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Wednesday, 31 December 2014

Choosing Battles

I have learned a lesson in my life which many learn the hard way. "Choosing one's battles" can be a phrase which all of us need to learn in order to cope with the world in which we live, and in the Church in which we live.

Some things we can change, some things we cannot change, some things are not our responsibility, some things are our responsibility.

In this Age of the Laity, especially after the Synod, it is clear that the laity have a huge part to play in reminding some clerics where the truth of Christ lies and where personal, subjective opinion has no place.

Daily, some people in their jobs, businesses, in all professions, need to choose which fights are worthy to enter in to and which ones need to be ignored. Sometimes, all one can do is pray.

This idea of "choosing one's battles" is new in our culture. I first came across the phrase in the 1990s in working in the Church, in areas where I learned, quickly, what I could and could not change. However, even though the phrase was new, the concept was old. I had to stand up in the 1970s in an educational situation where a teacher was proselytizing students in a secular school, trying to spread the cult she was part of to our students. I won that battle, as the board supported a secular stand of no religion in the classroom, but I could not work with this team teacher, as she made life difficult for me after this. I had to find another job. But, that battle was worth the agro.

Not all battles are worth the agro. In my own life, I had to choose battles and pass up battles. A lay person in the Church can only do so much on one's own. But, in matters ethical, I never stood down.

This is the problem with too many Catholics-not discerning which battles are important, are capable of being won, and which are not. Compromise is never an option in ethical, moral situations. Never

But, some battles need to be passed by or passed up to the proper authorities who can deal with these things. If we find ourselves constantly in an adversarial mind-set, which is not from God, but from the self, we need to step back, pray, become humble.

All the saints faced battles, some so keen that the saints became martyrs, such as St. Thomas More, or St. Anne Line. One cannot avoid certain conflicts, even when facing tribulation and death.

But, the more subtle arguments can be avoided, or put on the back burner, until one actually can make a difference.

How does one discern when to enter a fray and when not to do so? I have a few bullet points to help with discernment.

  • Can one make a difference? Is one in a position to actually change a situation?
  • Is the situation one of moral or ethical importance, affecting one's self or others, especially those underneath one in authority, such as students in a classroom, or workers underneath one's management?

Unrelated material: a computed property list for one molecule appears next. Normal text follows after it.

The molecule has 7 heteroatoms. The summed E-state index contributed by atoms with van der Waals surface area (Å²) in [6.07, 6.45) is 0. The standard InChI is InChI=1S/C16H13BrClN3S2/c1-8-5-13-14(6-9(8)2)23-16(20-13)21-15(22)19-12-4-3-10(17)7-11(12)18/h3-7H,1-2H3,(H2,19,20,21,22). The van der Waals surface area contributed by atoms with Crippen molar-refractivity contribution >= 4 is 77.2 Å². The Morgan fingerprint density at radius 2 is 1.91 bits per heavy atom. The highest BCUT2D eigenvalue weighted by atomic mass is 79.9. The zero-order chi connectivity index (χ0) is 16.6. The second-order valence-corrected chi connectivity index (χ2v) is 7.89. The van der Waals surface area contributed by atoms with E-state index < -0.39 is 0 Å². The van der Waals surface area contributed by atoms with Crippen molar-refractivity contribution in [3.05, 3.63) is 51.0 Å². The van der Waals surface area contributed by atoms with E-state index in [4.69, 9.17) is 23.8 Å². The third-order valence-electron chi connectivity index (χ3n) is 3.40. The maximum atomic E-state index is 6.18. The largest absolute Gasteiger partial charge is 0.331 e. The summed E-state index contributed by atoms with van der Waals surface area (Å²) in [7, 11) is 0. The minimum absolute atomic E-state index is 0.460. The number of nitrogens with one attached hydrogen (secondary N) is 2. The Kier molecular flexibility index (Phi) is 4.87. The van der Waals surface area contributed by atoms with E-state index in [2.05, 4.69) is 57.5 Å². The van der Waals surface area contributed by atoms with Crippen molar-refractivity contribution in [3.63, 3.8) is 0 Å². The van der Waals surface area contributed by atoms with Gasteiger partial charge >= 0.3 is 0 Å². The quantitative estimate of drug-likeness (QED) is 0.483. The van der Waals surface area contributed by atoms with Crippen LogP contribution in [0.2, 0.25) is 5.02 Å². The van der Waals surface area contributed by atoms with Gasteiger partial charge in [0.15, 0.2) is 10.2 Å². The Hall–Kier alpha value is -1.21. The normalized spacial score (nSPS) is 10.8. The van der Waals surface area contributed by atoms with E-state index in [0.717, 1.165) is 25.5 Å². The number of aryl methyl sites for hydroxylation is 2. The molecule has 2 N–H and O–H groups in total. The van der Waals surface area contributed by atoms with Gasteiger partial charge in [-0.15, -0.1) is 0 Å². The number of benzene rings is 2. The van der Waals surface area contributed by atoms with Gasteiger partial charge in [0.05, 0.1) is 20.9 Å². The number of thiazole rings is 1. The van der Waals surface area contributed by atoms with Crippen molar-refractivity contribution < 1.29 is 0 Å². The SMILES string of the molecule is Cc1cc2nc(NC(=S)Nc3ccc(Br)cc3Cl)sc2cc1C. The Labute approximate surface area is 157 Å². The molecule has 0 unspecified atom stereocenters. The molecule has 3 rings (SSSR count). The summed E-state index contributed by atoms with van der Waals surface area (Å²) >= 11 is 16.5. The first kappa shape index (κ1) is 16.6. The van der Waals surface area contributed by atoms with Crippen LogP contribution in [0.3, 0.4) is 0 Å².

• Does one have all the information needed to fight the battle clearly and rationally? Has one done one's homework and researched the area of contention?
  • Is one acting out of humility and not pride? 
  • Is the situation one in which if a person ignores it, that person would be cooperating with evil? The midwives in Scotland, who lost their case, is a good example of this. They could not cooperate with the evil of abortion.
  • Are you responsible for doing something, or is someone else? Michael Voris gave us a clear example in London last year (2013), when he stated that the secrets of Fatima were not the business of the laity, as those were given to the Pope and to the bishops, for them to sort out. Some things are simply not our domain for action.
  • If one is responsible, can one follow through with all the steps necessary to make the change or bring the problem to a solution?
  • Is one prepared for the consequences, for failure, or even, for success?
  • If one does not act, if one falling into serious sin in any way?
  • Does one have a martyr complex, thinking one is being persecuted, when one is not? This can be a sign of a serious mental or emotional imbalance in a person.
  • Does one have the physical and emotional stamina to fight this battle to the end?
There may be other considerations, but these may prove helpful for some people who must make hard decisions of conscience, as I have had to do several times, with severe, but necessary consequences for my self and my family.

One cannot hide from responsibility, but one does not have to take on responsibility where one is not in a position to do so.

Wisdom is a gift of the Holy Spirit given to all Catholics in the sacrament of Confirmation. However, sin and weaknesses can prevent this gift, along with the virtue of Prudence, from being activated in one's soul, informing the mind, controlling the emotions. Prayer must always be part of discernment.

Of course, those seminarians in delicate positions of formation must pray about engaging or not engaging in arguments or activities which would prevent them from being ordained. One does not have to engage in battles at the seminary level, unless sin is involved. The questions concerning the TLM or the trappings of tradition do not have to be addressed by a seminarian in training. 

Get ordained, is what I tell sems, then you will be in a position to effect change.

Pride or the lack of wisdom in a young man or woman can be a serious obstacle for their vocations in the Church as a priest or nun.

Choose your battles, people.  But, be ready for the big ones which you cannot avoid.

See here for another perspective.